That DMG ate my System Preferences

February 22, 2012

This blog post is *ancient*, and preserved only for historical record.

Well, that’s certainly another strange problem.

We have a tendency to build our own DMG images for certain bits of software we roll out here. Sometimes we’ll incorporate our own patches, other times it’s just to make the application structure more FHS compliant, and stop it “shitting all over the filesystem”, as we so charmingly term it.

In the past, we’ve used InstallEase to build a DMG and PKG installer for OSX. It’s been pretty good up until last week, when one of our engineers built a PKG that had a nasty side effect of destroying the System Preferences once installed. We initially pegged this as “another weird thing about Lion”, and rebuilt the image, and so on.

We tested the installation again on a different computer, all the time using Munki for package deployment.

These are the important test findings:

  1. If you install the package interactively, it’s fine.
  2. If you install the older version, it’s fine.
  3. If you install the new version with munki, it breaks everything.
  4. If you install anything else with munki, it’s also fine.

That points to a clear difference between installing Interactively (with a person doing it) and an automated deployment with Munki.

I actually had a look at the package today, and gave it a good hard poking. I found 2 really rather worrying things.

  1. Inside the Resources directory, there’s an Universal Binary called DeleteObjectHelper (Not off to a good start here..), and a file called DeleteObjectList.plist

DeleteObjectList contains:

<?xml version="1.0" encoding="UTF-8"?>
<!DOCTYPE plist PUBLIC "-//Apple//DTD PLIST 1.0//EN" "">
<plist version="1.0">
  1. Inside the postflight (think postinst for debian) file was the following:
"$1/Contents/Resources/DeleteObjectHelper" "$1/Contents/Resources/DeleteObjectList.plist" "$HOME" "$3"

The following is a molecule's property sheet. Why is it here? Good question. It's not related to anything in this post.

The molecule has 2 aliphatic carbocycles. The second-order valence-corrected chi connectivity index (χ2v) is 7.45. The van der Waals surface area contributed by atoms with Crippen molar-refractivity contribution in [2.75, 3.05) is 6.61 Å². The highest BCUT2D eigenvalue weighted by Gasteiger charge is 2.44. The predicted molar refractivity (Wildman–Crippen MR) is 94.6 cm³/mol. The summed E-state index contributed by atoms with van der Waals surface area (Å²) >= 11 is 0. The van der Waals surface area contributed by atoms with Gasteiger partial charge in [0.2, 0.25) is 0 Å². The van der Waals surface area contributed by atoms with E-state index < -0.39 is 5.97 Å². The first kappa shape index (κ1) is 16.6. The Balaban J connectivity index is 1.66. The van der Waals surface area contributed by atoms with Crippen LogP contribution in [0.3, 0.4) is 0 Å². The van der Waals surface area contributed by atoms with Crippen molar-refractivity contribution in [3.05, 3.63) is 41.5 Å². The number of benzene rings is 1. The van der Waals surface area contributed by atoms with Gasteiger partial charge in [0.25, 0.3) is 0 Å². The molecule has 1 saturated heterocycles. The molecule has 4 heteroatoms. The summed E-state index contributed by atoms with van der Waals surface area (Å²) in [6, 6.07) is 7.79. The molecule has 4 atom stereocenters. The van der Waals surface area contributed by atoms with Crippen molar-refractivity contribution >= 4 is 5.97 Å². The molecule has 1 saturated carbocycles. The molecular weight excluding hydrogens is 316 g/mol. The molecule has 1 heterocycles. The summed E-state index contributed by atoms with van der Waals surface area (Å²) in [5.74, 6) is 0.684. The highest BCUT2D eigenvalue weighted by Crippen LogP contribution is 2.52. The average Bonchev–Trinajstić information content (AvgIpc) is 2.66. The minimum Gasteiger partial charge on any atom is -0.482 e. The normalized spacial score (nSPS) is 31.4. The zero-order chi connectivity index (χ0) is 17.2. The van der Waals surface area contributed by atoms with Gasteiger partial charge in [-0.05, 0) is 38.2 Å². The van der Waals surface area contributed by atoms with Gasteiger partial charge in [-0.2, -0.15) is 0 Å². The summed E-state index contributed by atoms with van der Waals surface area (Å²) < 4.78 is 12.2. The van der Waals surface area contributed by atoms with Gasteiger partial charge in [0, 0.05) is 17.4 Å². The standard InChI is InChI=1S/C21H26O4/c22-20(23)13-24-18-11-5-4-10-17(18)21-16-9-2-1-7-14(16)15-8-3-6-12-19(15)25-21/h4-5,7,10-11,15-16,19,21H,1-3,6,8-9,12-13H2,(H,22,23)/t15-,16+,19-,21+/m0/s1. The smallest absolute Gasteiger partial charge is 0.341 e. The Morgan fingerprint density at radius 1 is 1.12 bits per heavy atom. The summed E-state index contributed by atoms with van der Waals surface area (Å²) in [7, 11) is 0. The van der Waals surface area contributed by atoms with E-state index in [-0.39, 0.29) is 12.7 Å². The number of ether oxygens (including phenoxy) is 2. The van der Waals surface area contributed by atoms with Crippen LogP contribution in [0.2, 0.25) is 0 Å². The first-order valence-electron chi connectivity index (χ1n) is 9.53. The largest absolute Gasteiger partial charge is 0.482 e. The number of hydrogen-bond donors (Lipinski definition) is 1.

So here’s what happens if you install it by hand. Postflight runs after installation, and replaces $HOME with /Users/YourName. DeleteObjectHelper goes off and deletes the files in ~/Library. I assume this is to delete older versions, or something similar.

I suspect that if you run it non-interactively, with munki, then it might run as root. It might also not have the environment that you’d expect as an interactive user. That means that if $HOME was /, or nonexistant, it might default to /.

Very Bad Indeed.

The pointer to all of this was something system.log complaining about Preferences files being missing, when trying to authenticate to our wireless. I’ve worked with *nix systems long enough to pretty much start looking in /var/log/(syslog|messages|system.log) as a matter of principal.

So, for whatever reason, the process that builds the package is incorporating a thing for cleaning up after itself. Not a bad thing, but it does have a fantastic bug in it that seems to make it delete the System Preferences if it can’t find $HOME. As it’s running as root (or whomever powerful), it just goes ahead and deletes everything it can find.

The questions that remain on my mind are these:

  1. Why did it put that in there anyway, as none of our other hand-rolled packages have it.

  2. Can we build PKG and DMG files with some kind of GNU toolchain on our Jenkins environment to stop this nonsense from happening again (We know exactly how the build process works, etc..)

  3. What on earth went through those developer’s minds when they wrote that Evil Little Binary?

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Written by Tom O'Connor, an AWS Technical Specialist, with background in DevOps and scalability. You should follow them on Twitter